The Founder of RiderCise®, Clare, is a Rider Performance Coach with over 14 years experience as a Fitness Professional, Soft Tissue Therapist and 20 years riding experience.
Is there a difference in being fit and being fit for riding?
There is a difference between being fit and being fit for riding (Conditioned). Being fit generally means having the ability to perform everyday tasks with ease, with a good level of muscular strength, endurance, aerobic capacity, and flexibility.
There is more to riding than not being out of breath. Riding requires coordination, balance, control and independent movement of limbs to provide clear communication. Unfortunately, running, cycling and swimming (as examples), whilst beneficial to general fitness, don’t provide the stimulus to prepare the body for riding.
What is Conditioning?
Sports, such as horse riding, at any level, in any discipline, requires the individual to have the appropriate strength, power, endurance and stamina along with the range of motion (ROM) for the movements required. Why? To ensure that the individuals’ body is equipped to deal with the demands of the sport so not only can you perform, but, you are at a lesser risk from injury.
Conditioning focuses on improving your muscular strength, endurance, stamina, control and agility. Agility is the ability to change the body’s position in an efficient and effective manner. Conditioning uses ‘Training Overload’, which is necessary for adaptions to happen in the body.
The strain (Training Overload) applied to your muscles causes physiological changes, resulting in growth, increased strength, and greater endurance.
These physiological changes not only improve your riding but you generally feel better, and everyday activities become easier. Another huge advantage to conditioning is that it reduces the risk of injury, through improving muscle strength along with connective tissue (tendons and ligaments).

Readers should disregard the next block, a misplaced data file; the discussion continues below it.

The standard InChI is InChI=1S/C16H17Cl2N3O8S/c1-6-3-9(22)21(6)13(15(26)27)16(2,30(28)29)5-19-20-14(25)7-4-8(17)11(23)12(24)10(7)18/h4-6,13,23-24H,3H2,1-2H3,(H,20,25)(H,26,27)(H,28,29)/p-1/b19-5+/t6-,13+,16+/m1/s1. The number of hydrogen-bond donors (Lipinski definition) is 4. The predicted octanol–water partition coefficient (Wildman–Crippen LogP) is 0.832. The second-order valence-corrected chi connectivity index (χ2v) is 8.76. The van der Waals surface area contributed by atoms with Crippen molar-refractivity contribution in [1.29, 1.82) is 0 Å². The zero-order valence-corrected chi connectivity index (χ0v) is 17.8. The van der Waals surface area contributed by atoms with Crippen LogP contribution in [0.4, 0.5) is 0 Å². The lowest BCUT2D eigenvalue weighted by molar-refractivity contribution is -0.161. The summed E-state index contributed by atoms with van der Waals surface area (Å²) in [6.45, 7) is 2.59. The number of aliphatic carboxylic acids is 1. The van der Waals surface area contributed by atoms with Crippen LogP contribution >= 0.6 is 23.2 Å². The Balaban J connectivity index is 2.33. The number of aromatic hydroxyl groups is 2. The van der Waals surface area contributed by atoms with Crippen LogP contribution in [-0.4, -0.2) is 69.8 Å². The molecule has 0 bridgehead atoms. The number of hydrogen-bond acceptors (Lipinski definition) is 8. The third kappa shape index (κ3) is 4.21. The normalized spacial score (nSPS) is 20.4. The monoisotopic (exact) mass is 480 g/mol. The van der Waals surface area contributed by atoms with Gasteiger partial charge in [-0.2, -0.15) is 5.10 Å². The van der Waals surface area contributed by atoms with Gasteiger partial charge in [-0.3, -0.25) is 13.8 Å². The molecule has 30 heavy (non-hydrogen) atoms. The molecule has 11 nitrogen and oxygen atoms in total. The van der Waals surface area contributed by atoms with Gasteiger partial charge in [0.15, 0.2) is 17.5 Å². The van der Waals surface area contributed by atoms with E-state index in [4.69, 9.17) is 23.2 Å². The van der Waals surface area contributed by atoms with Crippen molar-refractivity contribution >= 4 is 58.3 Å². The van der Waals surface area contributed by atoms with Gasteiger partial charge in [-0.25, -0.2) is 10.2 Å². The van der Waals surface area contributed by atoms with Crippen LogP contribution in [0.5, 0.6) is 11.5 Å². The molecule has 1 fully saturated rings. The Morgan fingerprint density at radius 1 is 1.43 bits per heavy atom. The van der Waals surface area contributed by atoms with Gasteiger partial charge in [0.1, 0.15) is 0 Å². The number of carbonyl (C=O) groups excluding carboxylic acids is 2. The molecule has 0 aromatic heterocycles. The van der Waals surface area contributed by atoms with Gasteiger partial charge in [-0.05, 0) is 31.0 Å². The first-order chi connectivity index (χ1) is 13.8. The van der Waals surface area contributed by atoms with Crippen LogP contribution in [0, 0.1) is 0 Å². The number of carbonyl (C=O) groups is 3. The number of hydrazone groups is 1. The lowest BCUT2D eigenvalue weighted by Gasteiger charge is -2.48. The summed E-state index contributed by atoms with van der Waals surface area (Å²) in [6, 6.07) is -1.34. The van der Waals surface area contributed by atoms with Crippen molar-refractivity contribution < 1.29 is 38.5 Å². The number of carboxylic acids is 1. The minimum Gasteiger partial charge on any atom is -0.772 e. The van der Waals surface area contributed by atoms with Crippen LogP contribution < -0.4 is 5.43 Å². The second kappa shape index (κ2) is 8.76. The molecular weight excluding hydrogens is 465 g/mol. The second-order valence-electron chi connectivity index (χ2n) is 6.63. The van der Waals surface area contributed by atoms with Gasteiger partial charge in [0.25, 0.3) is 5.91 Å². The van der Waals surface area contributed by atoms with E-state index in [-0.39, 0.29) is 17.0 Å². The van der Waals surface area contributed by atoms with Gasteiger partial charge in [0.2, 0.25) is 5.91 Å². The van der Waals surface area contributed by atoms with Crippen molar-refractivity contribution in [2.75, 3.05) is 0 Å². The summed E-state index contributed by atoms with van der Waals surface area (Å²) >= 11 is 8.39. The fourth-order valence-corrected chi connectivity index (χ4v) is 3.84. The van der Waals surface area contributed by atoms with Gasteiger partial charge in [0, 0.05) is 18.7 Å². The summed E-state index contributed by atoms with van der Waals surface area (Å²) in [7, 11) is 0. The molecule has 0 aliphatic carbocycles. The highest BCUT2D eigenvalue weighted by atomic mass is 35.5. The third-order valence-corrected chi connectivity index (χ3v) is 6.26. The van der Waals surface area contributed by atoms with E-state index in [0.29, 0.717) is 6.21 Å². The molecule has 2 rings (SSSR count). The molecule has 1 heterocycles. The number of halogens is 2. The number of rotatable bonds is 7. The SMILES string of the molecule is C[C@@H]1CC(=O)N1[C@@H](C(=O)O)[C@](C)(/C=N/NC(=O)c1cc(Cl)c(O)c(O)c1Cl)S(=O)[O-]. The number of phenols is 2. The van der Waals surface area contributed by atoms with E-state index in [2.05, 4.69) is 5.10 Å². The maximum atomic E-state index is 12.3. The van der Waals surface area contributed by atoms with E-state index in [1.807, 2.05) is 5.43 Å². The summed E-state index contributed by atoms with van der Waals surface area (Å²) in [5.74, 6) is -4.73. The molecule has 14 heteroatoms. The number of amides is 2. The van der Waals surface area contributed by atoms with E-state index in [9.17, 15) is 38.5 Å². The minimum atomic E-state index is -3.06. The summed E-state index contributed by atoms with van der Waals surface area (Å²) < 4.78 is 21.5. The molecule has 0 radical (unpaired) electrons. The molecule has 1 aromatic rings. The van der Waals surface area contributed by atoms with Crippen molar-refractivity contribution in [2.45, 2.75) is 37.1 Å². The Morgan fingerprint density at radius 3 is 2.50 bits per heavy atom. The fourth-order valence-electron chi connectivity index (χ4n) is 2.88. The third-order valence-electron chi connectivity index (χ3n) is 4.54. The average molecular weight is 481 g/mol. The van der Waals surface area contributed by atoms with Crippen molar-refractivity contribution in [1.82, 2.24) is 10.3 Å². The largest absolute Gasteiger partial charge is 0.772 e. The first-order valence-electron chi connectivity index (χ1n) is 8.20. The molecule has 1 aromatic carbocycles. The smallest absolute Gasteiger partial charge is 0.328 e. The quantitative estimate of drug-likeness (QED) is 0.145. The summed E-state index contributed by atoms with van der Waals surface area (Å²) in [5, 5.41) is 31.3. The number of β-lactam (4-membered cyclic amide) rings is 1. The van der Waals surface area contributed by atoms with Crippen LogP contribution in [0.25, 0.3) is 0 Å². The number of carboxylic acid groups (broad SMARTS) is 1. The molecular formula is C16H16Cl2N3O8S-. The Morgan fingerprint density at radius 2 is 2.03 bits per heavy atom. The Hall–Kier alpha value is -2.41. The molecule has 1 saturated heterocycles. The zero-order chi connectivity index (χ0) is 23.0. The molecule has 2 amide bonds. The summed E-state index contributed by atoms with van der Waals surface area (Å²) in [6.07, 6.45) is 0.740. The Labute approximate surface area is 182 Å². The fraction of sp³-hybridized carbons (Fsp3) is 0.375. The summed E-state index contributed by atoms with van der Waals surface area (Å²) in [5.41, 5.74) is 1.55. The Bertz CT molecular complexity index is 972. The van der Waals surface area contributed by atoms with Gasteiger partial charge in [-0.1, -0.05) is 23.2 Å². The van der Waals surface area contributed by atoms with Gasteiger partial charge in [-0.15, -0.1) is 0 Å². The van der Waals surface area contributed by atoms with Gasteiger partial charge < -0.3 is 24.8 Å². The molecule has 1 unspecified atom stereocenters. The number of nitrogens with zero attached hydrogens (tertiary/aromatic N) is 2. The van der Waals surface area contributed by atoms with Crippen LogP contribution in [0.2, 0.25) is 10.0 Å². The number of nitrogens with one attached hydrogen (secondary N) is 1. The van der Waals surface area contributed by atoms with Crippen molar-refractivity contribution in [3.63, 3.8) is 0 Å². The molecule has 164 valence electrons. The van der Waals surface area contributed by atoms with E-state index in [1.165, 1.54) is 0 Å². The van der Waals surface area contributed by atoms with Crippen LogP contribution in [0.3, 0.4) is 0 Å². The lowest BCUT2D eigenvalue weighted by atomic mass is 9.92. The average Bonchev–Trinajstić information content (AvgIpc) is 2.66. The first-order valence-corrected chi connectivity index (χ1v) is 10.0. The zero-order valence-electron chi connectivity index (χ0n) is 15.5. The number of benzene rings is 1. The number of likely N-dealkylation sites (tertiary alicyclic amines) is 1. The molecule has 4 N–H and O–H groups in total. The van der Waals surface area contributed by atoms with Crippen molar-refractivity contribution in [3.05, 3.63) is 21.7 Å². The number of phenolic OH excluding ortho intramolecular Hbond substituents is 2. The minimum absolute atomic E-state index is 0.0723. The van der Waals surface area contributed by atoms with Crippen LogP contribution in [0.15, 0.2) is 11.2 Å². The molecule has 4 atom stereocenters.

The stronger the entire structure, the less likely you’ll experience a joint (sprain, dislocation, tear) or muscle (pull, strain) injury while in motion.
Why do I need to be conditioned?
Whether you are a leisure rider or a competitor, being conditioned is important for you and your horses’ welfare.
As a rider, if you are not conditioned you may have difficulty getting on, sitting astride, moving with your horse, giving clear aids and having constant communication. In addition, you may find progressing in a discipline feels tough or even impossible. Sometimes, you ache way too much the day after a ride.
As a horse, if the rider is not conditioned, the horse has to deal with their own balance, coordination, control, strength, endurance, and stamina, along with the issues that an un-conditioned rider brings; miscommunication, unclear aids, leaning and/or dominant on one side, unbalanced and bouncing in the saddle, inability to control body movements. This can often result in a horse becoming ‘one-sided’ and/or developing muscular atrophy and/or soreness.
Overall, we ask a lot of our horses. They don’t ask much of us but, to be in control of ourselves when riding.
How do I become Conditioned?
To become conditioned for riding, you need to improve the muscular strength power, endurance and stamina along within the range of motion (ROM) for the movements required.
The RiderCise® programmes have been personally designed by Clare, to help improve the condition of the specific muscles and their recruitment, required for horse riding, of all levels, in any discipline.
The programmes are progressive throughout each 8 week period of each of the 3 levels (Foundation, Intermediate & Advanced). This ensures that a training overload is applied to enable physiological changes in the body.
I recommend, whatever your current fitness and/or riding level, that you start with Foundation. This will start to prepare your body and mind what the more complex and demanding exercises that follow in Intermediate and Advanced. It is also important as we want to minimize the muscle aches and keep you motivated. You still need to go to work, live life and of course, ride your horses!
To purchase a rider specific programme, visit: www.ridercise.co.uk